When Andrea Way, school psychologist at Deptford Township High School, started her career 20 years ago, the type of care and concern that her team had about mental health looked very different than what is on the minds of schools and communities today.
“The job description of our roles have changed so much throughout the years,” said Way. “We’re finally recognizing mental health.”
The two largest mental health concerns that the district sees from kids are anxiety and depression, at rates they haven’t experienced before. On Oct. 15, the New Jersey School Boards Association unveiled a major report on the status of mental health services in the state’s public schools.
The report of the association’s Task Force on Mental Health Services in Public Schools contains information to combat the near-epidemic levels of anxiety and depression. More than 70 recommendations have been made and the task force provides guidance and information to boards of education, school administrators and other public school leaders, educators, families and communities about how to expand services and community collaboration to address the issue.
The report suggests there is a critical need for everyone from local school districts, the community at large and the state to address the issue. For example, the findings report that as many as one in eight children and 25 percent of teens are struggling with diagnosable anxiety disorders.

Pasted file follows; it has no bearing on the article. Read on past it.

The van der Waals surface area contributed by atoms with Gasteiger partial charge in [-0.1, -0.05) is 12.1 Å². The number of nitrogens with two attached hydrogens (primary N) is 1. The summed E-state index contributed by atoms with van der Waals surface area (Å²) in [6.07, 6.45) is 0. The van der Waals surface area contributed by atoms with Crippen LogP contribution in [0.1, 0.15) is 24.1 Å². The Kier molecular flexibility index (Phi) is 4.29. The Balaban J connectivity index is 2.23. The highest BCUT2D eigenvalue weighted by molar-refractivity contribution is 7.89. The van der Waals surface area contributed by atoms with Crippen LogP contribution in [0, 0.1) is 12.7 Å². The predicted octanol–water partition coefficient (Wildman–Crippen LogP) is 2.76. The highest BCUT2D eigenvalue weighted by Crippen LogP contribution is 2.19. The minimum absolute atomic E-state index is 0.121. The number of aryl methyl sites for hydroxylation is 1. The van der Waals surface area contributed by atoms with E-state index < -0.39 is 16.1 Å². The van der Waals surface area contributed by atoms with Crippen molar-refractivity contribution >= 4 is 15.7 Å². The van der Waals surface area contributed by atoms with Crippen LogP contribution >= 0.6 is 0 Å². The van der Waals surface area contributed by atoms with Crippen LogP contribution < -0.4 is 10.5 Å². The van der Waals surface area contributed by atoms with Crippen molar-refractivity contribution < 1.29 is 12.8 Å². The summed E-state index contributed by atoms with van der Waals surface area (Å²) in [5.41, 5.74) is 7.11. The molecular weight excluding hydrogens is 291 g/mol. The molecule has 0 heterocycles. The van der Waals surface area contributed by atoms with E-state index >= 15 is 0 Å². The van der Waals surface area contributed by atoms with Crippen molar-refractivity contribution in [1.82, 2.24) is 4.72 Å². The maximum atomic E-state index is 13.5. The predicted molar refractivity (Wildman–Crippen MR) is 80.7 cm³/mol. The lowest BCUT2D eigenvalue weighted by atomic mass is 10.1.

Over the past few years, the Deptford district has reacted in a variety of ways, including incorporating social and emotional learning into the curriculum and training programs for school employees to recognize trauma.
“You’ll dealing with the whole child; you’re not just dealing with the academic piece,” noted Michael Nicely, director of special services and special education. “You’re dealing with the social, emotional and behavioral aspects.”
Teachers are getting trained to look for trauma in kids and take yoga and mindfulness brakes in their classrooms as part of the district’s implementation of the Social Emotional Learning (SEL) program.
High school counselors have started a once-a-week stress management group with certain students that uses meditation, deep breathing or guided imagery to develop coping skills.
One of the major recommendations in the task force report is the establishment of a community response team. One of the goals the district staff hopes to attain is to include the community.
The district has been focused on building committees both inside and outside its buildings to develop community response, including the creation of the Parents of Progress (POP) task force to get parent input with mental health.
“Our goal going forward is to help bridge that gap between school and parents within the community to bring us a little closer together,” said Nicely.